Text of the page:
ALBUM REVIEW: The Family Rain ‘Under The Volcano’

One of the last great musical revolutions happened back in the 90s when Nirvana reached worldwide success. And it’s already twenty years Kurt Cobain has died. Then, at the beginning of the 00s The Strokes came out from New York City and brought indie rock back into the mainstream music circuit. We’ve also had Arctic Monkeys, Oasis, and the genius from Detroit Jack White. Simple, straight-to-the heart rock’n’roll played with a guitar and a set of drums. That however means that everything along these lines has already been done and it’s hard to be highly original. But one important thing to consider is how to mix all these music influences together without making your debut album sounds like a nonsensical carnival of colours.

The Family Rain, a rock’n’roll trio of brothers from Bath, actually succeeded in doing so with their debut album ‘Under The Volcano’ which will be released on February 3. After reaching some time ago music producers’ ears with their rapturous demo ‘Trust Me… I’m A  Genius’, they’ve been able to build an accessible album that puts heavy rock riffs alongside more melodic choruses à la Julian Casablancas and simple rock’n’roll sounds possibly borrowed from Jack White.

I guess this is a winning formula (the album producer is Jim Abbiss who’s worked with Kasabian and Arctic Monkeys by the way) as you have no time to get bored. One moment you’re listening to the metallic/stoner rock riffs of ‘Don’t Waste Your Time’ and ‘Reason To Die’ while the guitar intro of ‘Pushing It’ is reminding you of your headbanging days whilst listening to  Queens Of The Stone Age. Three minutes later ‘Together’ throws you into The Strokes indie rock melodies and you feel like touching bluegrass thanks to ‘Binocular’. Among all these influences, you can even find some hints of Arctic Monkeys and maybe Fleet Foxes.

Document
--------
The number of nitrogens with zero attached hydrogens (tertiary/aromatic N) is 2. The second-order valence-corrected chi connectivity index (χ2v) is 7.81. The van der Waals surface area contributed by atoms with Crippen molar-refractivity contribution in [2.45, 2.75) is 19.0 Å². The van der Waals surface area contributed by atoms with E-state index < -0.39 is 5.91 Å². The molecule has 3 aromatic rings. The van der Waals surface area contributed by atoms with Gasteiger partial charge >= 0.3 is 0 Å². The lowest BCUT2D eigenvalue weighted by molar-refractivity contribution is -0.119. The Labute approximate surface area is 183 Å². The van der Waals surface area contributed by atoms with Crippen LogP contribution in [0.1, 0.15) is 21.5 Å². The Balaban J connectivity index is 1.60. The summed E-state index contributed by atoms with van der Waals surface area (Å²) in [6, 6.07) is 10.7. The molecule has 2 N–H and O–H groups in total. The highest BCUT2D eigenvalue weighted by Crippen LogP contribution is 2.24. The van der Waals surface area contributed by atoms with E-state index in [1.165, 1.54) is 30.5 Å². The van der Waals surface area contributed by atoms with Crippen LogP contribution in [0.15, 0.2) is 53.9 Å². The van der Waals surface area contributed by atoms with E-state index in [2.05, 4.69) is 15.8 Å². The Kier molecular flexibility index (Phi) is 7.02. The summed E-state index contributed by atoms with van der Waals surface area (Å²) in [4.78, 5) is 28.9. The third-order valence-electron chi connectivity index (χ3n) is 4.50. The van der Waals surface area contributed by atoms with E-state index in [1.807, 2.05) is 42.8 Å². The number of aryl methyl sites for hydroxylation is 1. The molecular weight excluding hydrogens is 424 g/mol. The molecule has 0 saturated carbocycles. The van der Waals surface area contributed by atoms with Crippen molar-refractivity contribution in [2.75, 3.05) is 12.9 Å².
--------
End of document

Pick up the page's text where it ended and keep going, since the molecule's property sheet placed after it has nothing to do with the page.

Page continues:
Can it be possible? It is, actually, if you have the wisdom not to scream out you’re the most original band in this world. But, as said before, it is harder than ever to be original today. You just need to cut your path through the ocean of existing music influences. And The Family Rain have definitely done this. The album is great in the sense that is very catchy in its simplicity and roughness and goes straight-away to your head and ears. You can easily sing along with vocalist/bassist Will Walter just enjoying the music and think that this is just the beginning of it all. To quote the last song of the album,  wish you “All The Best”.

Marcella Sartore

3.5 / 5